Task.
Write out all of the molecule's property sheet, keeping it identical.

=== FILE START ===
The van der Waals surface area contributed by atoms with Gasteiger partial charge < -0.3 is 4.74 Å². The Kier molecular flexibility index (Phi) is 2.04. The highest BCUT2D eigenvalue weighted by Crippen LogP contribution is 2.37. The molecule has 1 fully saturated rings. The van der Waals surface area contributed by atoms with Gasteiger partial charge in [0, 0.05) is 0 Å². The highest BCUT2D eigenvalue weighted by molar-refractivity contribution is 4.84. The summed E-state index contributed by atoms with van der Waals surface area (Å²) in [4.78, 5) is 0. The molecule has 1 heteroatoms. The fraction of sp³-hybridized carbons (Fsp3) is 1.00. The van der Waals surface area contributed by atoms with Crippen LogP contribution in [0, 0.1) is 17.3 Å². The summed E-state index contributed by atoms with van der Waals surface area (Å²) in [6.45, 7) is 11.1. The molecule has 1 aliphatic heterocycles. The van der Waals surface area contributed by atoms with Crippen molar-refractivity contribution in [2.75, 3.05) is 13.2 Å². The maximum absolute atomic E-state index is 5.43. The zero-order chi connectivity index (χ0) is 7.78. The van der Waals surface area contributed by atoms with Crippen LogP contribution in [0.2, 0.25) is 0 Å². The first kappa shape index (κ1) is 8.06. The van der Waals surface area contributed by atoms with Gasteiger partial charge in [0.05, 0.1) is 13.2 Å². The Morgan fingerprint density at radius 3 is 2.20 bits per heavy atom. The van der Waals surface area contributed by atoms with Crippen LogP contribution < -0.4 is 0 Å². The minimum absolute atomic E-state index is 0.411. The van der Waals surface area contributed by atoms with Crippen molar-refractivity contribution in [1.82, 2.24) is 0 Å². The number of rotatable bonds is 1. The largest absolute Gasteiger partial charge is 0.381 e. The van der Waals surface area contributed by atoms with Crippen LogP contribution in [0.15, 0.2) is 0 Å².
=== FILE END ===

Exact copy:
The van der Waals surface area contributed by atoms with Gasteiger partial charge < -0.3 is 4.74 Å². The Kier molecular flexibility index (Phi) is 2.04. The highest BCUT2D eigenvalue weighted by Crippen LogP contribution is 2.37. The molecule has 1 fully saturated rings. The van der Waals surface area contributed by atoms with Gasteiger partial charge in [0, 0.05) is 0 Å². The highest BCUT2D eigenvalue weighted by molar-refractivity contribution is 4.84. The summed E-state index contributed by atoms with van der Waals surface area (Å²) in [4.78, 5) is 0. The molecule has 1 heteroatoms. The fraction of sp³-hybridized carbons (Fsp3) is 1.00. The van der Waals surface area contributed by atoms with Crippen LogP contribution in [0, 0.1) is 17.3 Å². The summed E-state index contributed by atoms with van der Waals surface area (Å²) in [6.45, 7) is 11.1. The molecule has 1 aliphatic heterocycles. The van der Waals surface area contributed by atoms with Crippen molar-refractivity contribution in [2.75, 3.05) is 13.2 Å². The maximum absolute atomic E-state index is 5.43. The zero-order chi connectivity index (χ0) is 7.78. The van der Waals surface area contributed by atoms with Crippen LogP contribution in [0.2, 0.25) is 0 Å². The first kappa shape index (κ1) is 8.06. The van der Waals surface area contributed by atoms with Gasteiger partial charge in [0.05, 0.1) is 13.2 Å². The Morgan fingerprint density at radius 3 is 2.20 bits per heavy atom. The van der Waals surface area contributed by atoms with Crippen LogP contribution < -0.4 is 0 Å². The minimum absolute atomic E-state index is 0.411. The van der Waals surface area contributed by atoms with Crippen molar-refractivity contribution in [1.82, 2.24) is 0 Å². The number of rotatable bonds is 1. The largest absolute Gasteiger partial charge is 0.381 e. The van der Waals surface area contributed by atoms with Crippen LogP contribution in [0.15, 0.2) is 0 Å².